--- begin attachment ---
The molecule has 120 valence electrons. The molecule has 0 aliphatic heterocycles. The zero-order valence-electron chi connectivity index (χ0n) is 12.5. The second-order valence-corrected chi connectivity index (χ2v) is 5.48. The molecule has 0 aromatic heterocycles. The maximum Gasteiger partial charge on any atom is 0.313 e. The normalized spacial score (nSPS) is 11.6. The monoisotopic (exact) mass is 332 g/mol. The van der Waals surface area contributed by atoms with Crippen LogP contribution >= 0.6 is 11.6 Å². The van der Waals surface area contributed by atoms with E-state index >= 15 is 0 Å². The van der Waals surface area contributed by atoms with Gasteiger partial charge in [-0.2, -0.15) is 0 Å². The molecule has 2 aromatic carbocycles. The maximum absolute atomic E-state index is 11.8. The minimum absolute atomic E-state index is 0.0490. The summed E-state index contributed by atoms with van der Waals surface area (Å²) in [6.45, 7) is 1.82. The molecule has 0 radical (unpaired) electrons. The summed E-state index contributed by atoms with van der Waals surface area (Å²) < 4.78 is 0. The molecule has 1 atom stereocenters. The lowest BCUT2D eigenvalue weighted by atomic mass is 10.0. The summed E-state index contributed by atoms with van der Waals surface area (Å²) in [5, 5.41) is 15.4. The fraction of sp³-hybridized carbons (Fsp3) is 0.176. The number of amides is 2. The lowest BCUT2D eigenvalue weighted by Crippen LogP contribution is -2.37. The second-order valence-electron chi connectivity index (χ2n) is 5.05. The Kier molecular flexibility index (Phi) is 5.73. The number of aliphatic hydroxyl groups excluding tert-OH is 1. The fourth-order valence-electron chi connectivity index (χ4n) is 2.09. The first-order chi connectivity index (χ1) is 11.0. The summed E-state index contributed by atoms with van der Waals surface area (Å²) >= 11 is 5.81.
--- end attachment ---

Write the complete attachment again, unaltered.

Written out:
The molecule has 120 valence electrons. The molecule has 0 aliphatic heterocycles. The zero-order valence-electron chi connectivity index (χ0n) is 12.5. The second-order valence-corrected chi connectivity index (χ2v) is 5.48. The molecule has 0 aromatic heterocycles. The maximum Gasteiger partial charge on any atom is 0.313 e. The normalized spacial score (nSPS) is 11.6. The monoisotopic (exact) mass is 332 g/mol. The van der Waals surface area contributed by atoms with Crippen LogP contribution >= 0.6 is 11.6 Å². The van der Waals surface area contributed by atoms with E-state index >= 15 is 0 Å². The van der Waals surface area contributed by atoms with Gasteiger partial charge in [-0.2, -0.15) is 0 Å². The molecule has 2 aromatic carbocycles. The maximum absolute atomic E-state index is 11.8. The minimum absolute atomic E-state index is 0.0490. The summed E-state index contributed by atoms with van der Waals surface area (Å²) in [6.45, 7) is 1.82. The molecule has 0 radical (unpaired) electrons. The summed E-state index contributed by atoms with van der Waals surface area (Å²) < 4.78 is 0. The molecule has 1 atom stereocenters. The lowest BCUT2D eigenvalue weighted by atomic mass is 10.0. The summed E-state index contributed by atoms with van der Waals surface area (Å²) in [5, 5.41) is 15.4. The fraction of sp³-hybridized carbons (Fsp3) is 0.176. The number of amides is 2. The lowest BCUT2D eigenvalue weighted by Crippen LogP contribution is -2.37. The second-order valence-electron chi connectivity index (χ2n) is 5.05. The Kier molecular flexibility index (Phi) is 5.73. The number of aliphatic hydroxyl groups excluding tert-OH is 1. The fourth-order valence-electron chi connectivity index (χ4n) is 2.09. The first-order chi connectivity index (χ1) is 11.0. The summed E-state index contributed by atoms with van der Waals surface area (Å²) >= 11 is 5.81.